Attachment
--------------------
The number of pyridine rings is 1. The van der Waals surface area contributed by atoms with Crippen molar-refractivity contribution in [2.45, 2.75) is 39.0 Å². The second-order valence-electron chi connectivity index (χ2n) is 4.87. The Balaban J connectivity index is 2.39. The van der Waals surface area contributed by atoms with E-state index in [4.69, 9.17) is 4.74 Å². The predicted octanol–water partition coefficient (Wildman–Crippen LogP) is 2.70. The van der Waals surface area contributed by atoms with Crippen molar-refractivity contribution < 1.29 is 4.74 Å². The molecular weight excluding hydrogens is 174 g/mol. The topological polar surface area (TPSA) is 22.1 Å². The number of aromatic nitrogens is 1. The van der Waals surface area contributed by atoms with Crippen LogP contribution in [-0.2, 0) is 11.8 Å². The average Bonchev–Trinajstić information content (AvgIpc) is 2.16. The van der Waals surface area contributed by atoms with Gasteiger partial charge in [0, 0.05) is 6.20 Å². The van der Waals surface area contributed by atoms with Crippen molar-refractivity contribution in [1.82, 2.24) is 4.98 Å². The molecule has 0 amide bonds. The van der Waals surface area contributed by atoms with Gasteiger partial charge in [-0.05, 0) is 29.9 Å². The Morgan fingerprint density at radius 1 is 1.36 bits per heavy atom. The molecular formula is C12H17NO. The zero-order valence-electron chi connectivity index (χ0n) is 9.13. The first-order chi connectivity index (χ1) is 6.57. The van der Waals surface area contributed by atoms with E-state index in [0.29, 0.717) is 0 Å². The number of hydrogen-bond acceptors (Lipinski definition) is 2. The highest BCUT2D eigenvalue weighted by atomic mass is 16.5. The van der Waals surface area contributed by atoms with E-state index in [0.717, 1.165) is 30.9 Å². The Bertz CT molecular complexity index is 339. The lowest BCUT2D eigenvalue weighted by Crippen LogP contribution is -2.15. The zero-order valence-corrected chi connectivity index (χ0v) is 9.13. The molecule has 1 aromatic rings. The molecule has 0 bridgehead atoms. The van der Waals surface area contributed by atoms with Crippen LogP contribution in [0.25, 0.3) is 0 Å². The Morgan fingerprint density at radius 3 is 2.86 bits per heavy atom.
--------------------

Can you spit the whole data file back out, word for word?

The number of pyridine rings is 1. The van der Waals surface area contributed by atoms with Crippen molar-refractivity contribution in [2.45, 2.75) is 39.0 Å². The second-order valence-electron chi connectivity index (χ2n) is 4.87. The Balaban J connectivity index is 2.39. The van der Waals surface area contributed by atoms with E-state index in [4.69, 9.17) is 4.74 Å². The predicted octanol–water partition coefficient (Wildman–Crippen LogP) is 2.70. The van der Waals surface area contributed by atoms with Crippen molar-refractivity contribution < 1.29 is 4.74 Å². The molecular weight excluding hydrogens is 174 g/mol. The topological polar surface area (TPSA) is 22.1 Å². The number of aromatic nitrogens is 1. The van der Waals surface area contributed by atoms with Crippen LogP contribution in [-0.2, 0) is 11.8 Å². The average Bonchev–Trinajstić information content (AvgIpc) is 2.16. The van der Waals surface area contributed by atoms with Gasteiger partial charge in [0, 0.05) is 6.20 Å². The van der Waals surface area contributed by atoms with Crippen molar-refractivity contribution in [1.82, 2.24) is 4.98 Å². The molecule has 0 amide bonds. The van der Waals surface area contributed by atoms with Gasteiger partial charge in [-0.05, 0) is 29.9 Å². The Morgan fingerprint density at radius 1 is 1.36 bits per heavy atom. The molecular formula is C12H17NO. The zero-order valence-electron chi connectivity index (χ0n) is 9.13. The first-order chi connectivity index (χ1) is 6.57. The van der Waals surface area contributed by atoms with E-state index in [0.29, 0.717) is 0 Å². The number of hydrogen-bond acceptors (Lipinski definition) is 2. The highest BCUT2D eigenvalue weighted by atomic mass is 16.5. The van der Waals surface area contributed by atoms with E-state index in [0.717, 1.165) is 30.9 Å². The Bertz CT molecular complexity index is 339. The lowest BCUT2D eigenvalue weighted by Crippen LogP contribution is -2.15. The zero-order valence-corrected chi connectivity index (χ0v) is 9.13. The molecule has 1 aromatic rings. The molecule has 0 bridgehead atoms. The van der Waals surface area contributed by atoms with Crippen LogP contribution in [0.25, 0.3) is 0 Å². The Morgan fingerprint density at radius 3 is 2.86 bits per heavy atom.